From Academic Kids

Glasnost (Russian: гла́сность, Template:Audio) was one of Mikhail Gorbachev's policies introduced to the Soviet Union in 1985. The term is a Russian word for "publicity", "openness".



Gorbachev's goal in undertaking glasnost was to pressure conservatives within the Party who opposed his policies of economic restructuring, or perestroika and also hoped that through different ranges of openness, debate and participation, the Russian people would support and participate in perestroika.

Areas of concern

While in the West the notion of "glasnost" is associated with freedom of speech, the main goal of this policy was to make the country's management transparent and open to debate, to change the former situation when major political and management decisions were made by a narrow circle of apparatchiks or within the Politburo and were beyond criticism. Through reviewing the past or current mistakes being made, it was hoped that the Russian people would back reforms such as perestroika.

Glasnost gave new freedoms to the people, such as a greater freedom of speech — a radical change, as control of speech and suppression of government criticism had previously been a central part of the Soviet system. There was also a greater degree of freedom within the media. In the late 1980's, the Soviet government came under increased criticism, as did Leninist ideology (which Gorbachev had attempted to preserve as the foundation for reform), and members of the Russian population were more outspoken in their view that the Soviet government had become a failure. Glasnost did indeed provide freedom of expression, far beyond what Gorbachev had intended, and changed citizens' view towards the government, which finally led to the collapse of the Soviet Union.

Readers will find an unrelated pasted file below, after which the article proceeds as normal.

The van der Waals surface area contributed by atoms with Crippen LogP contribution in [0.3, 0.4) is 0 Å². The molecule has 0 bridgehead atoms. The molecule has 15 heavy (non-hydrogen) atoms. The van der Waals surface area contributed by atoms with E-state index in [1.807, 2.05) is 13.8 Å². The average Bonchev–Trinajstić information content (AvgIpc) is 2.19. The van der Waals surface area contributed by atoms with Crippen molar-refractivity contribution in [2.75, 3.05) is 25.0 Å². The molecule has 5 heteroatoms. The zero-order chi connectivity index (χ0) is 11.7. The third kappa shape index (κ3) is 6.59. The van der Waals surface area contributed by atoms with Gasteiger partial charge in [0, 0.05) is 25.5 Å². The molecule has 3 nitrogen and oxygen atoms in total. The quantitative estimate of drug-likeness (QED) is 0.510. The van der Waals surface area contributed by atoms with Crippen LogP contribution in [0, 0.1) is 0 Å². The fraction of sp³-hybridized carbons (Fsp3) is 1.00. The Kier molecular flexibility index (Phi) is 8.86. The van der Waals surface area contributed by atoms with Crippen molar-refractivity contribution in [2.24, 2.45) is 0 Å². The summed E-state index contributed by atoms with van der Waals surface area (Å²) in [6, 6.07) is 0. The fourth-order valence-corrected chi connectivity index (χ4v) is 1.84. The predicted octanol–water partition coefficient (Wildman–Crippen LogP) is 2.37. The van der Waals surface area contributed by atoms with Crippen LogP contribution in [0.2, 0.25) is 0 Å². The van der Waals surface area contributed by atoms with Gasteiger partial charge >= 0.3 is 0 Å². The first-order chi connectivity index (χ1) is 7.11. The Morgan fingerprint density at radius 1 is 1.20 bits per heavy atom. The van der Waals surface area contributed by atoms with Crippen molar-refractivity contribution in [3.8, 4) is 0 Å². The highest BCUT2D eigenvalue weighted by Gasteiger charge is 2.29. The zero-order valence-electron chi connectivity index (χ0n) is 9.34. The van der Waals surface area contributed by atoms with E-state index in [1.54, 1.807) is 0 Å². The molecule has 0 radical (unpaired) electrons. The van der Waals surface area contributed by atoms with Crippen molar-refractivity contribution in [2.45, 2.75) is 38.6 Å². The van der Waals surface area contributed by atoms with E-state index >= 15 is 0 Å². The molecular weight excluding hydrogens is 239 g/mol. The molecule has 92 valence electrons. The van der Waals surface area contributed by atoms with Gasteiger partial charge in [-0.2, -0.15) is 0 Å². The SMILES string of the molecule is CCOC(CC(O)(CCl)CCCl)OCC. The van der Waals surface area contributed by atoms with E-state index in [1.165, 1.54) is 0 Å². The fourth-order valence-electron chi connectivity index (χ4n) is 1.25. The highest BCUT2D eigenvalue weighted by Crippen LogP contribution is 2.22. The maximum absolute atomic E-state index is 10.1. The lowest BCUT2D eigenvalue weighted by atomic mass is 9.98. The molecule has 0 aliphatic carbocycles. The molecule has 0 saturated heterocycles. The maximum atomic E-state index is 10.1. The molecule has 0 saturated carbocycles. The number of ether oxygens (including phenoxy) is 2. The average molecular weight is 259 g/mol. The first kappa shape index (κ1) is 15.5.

Glasnost and democratisation

Glasnost was considered a step towards real democracy in Russia. The press became far less controlled, to such an extent that the official Komsomol newspaper (Komsomolskaya Pravda) was banned in Czechoslovakia following the introduction of glasnost.


Starting in the mid-1980s, the Baltic states used the reforms provided by glasnost to assert their rights to protect their environment and their historic monuments and, later, their claims to sovereignty and independence. When the Balts withstood outside threats, they exposed an irresolute Kremlin. Bolstering separatism in other Soviet republics, Balts triggered multiple challenges to the Soviet Empire. Partnered with Russian leader Boris Yeltsin, Balts asserted their sovereignty and Russias.

Under glasnost, the people were able to learn significantly more about the horrors committed by the government when Joseph Stalin was in power. Although Nikita Khrushchev denounced Stalin's personality cult, information about the true proportions of his atrocities was still suppressed.

Thousands of political prisoners and many dissidents were released in the spirit of glasnost. However, Gorbachev's original goal of using glasnost and perestroika to reform the Soviet Union was not achieved, and the Soviet Union was dissolved in 1991, following a failed coup by conservative elements who were opposed to Gorbachev's reforms.

See also

de:Glasnost es:Glsnost fr:Glasnost he:גלאסנוסט ja:グラスノスチ nl:Glasnost pl:Głasnost sv:Glasnost


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